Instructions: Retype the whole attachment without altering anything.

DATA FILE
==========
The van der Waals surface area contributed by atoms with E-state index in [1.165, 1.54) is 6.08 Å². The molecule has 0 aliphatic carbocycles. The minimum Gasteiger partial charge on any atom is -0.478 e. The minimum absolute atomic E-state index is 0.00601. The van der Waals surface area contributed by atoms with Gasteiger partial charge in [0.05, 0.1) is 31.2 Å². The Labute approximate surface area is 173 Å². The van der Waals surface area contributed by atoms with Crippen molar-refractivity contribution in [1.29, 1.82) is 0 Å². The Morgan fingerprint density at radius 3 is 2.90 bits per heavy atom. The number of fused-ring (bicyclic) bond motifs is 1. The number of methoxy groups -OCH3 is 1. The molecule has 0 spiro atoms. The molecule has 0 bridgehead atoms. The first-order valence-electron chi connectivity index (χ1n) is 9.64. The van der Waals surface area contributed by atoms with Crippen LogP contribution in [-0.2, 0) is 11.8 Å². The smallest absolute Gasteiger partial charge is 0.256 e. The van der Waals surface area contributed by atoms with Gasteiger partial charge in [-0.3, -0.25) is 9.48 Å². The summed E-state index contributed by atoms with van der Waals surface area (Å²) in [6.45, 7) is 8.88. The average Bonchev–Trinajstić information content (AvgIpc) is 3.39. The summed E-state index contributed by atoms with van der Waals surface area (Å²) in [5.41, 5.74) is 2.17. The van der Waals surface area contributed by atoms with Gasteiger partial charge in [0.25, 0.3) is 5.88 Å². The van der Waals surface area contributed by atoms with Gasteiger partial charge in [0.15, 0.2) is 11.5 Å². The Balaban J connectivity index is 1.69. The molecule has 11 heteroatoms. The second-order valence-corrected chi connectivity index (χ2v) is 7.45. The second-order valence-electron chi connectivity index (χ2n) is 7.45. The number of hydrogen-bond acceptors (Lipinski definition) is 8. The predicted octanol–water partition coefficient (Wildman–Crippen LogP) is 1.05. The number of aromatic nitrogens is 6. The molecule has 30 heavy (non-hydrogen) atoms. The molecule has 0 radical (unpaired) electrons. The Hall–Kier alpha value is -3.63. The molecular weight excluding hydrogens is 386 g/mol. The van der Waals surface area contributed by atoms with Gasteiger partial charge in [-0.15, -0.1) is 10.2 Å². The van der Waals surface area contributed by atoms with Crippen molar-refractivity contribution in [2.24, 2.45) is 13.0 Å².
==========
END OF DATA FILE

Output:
The van der Waals surface area contributed by atoms with E-state index in [1.165, 1.54) is 6.08 Å². The molecule has 0 aliphatic carbocycles. The minimum Gasteiger partial charge on any atom is -0.478 e. The minimum absolute atomic E-state index is 0.00601. The van der Waals surface area contributed by atoms with Gasteiger partial charge in [0.05, 0.1) is 31.2 Å². The Labute approximate surface area is 173 Å². The van der Waals surface area contributed by atoms with Crippen molar-refractivity contribution in [1.29, 1.82) is 0 Å². The Morgan fingerprint density at radius 3 is 2.90 bits per heavy atom. The number of fused-ring (bicyclic) bond motifs is 1. The number of methoxy groups -OCH3 is 1. The molecule has 0 spiro atoms. The molecule has 0 bridgehead atoms. The first-order valence-electron chi connectivity index (χ1n) is 9.64. The van der Waals surface area contributed by atoms with Crippen LogP contribution in [-0.2, 0) is 11.8 Å². The smallest absolute Gasteiger partial charge is 0.256 e. The van der Waals surface area contributed by atoms with Gasteiger partial charge in [-0.3, -0.25) is 9.48 Å². The summed E-state index contributed by atoms with van der Waals surface area (Å²) in [6.45, 7) is 8.88. The average Bonchev–Trinajstić information content (AvgIpc) is 3.39. The summed E-state index contributed by atoms with van der Waals surface area (Å²) in [5.41, 5.74) is 2.17. The van der Waals surface area contributed by atoms with Gasteiger partial charge in [0.25, 0.3) is 5.88 Å². The van der Waals surface area contributed by atoms with Gasteiger partial charge in [0.15, 0.2) is 11.5 Å². The Balaban J connectivity index is 1.69. The molecule has 11 heteroatoms. The second-order valence-corrected chi connectivity index (χ2v) is 7.45. The second-order valence-electron chi connectivity index (χ2n) is 7.45. The number of hydrogen-bond acceptors (Lipinski definition) is 8. The predicted octanol–water partition coefficient (Wildman–Crippen LogP) is 1.05. The number of aromatic nitrogens is 6. The molecule has 30 heavy (non-hydrogen) atoms. The molecule has 0 radical (unpaired) electrons. The Hall–Kier alpha value is -3.63. The molecular weight excluding hydrogens is 386 g/mol. The van der Waals surface area contributed by atoms with Gasteiger partial charge in [-0.15, -0.1) is 10.2 Å². The van der Waals surface area contributed by atoms with Crippen molar-refractivity contribution in [2.24, 2.45) is 13.0 Å².